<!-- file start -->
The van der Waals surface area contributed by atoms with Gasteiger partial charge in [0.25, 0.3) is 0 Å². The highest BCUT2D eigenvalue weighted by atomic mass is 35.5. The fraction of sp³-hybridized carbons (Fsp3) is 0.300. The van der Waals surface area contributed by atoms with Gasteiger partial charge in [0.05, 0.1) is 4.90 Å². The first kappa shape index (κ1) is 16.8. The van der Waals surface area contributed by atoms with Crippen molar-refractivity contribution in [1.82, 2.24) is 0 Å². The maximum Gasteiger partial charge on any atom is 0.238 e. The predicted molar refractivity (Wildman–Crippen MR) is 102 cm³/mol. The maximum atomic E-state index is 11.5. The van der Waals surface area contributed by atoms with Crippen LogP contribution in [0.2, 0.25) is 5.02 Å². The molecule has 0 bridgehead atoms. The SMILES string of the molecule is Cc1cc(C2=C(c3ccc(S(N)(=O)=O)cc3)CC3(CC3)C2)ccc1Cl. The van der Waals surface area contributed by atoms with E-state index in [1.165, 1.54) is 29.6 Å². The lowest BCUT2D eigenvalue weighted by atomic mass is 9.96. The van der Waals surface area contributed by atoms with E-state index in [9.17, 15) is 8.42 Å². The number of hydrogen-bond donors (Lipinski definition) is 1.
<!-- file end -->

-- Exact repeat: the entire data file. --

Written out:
The van der Waals surface area contributed by atoms with Gasteiger partial charge in [0.25, 0.3) is 0 Å². The highest BCUT2D eigenvalue weighted by atomic mass is 35.5. The fraction of sp³-hybridized carbons (Fsp3) is 0.300. The van der Waals surface area contributed by atoms with Gasteiger partial charge in [0.05, 0.1) is 4.90 Å². The first kappa shape index (κ1) is 16.8. The van der Waals surface area contributed by atoms with Crippen molar-refractivity contribution in [1.82, 2.24) is 0 Å². The maximum Gasteiger partial charge on any atom is 0.238 e. The predicted molar refractivity (Wildman–Crippen MR) is 102 cm³/mol. The maximum atomic E-state index is 11.5. The van der Waals surface area contributed by atoms with Crippen LogP contribution in [0.2, 0.25) is 5.02 Å². The molecule has 0 bridgehead atoms. The SMILES string of the molecule is Cc1cc(C2=C(c3ccc(S(N)(=O)=O)cc3)CC3(CC3)C2)ccc1Cl. The van der Waals surface area contributed by atoms with E-state index in [1.165, 1.54) is 29.6 Å². The lowest BCUT2D eigenvalue weighted by atomic mass is 9.96. The van der Waals surface area contributed by atoms with E-state index in [9.17, 15) is 8.42 Å². The number of hydrogen-bond donors (Lipinski definition) is 1.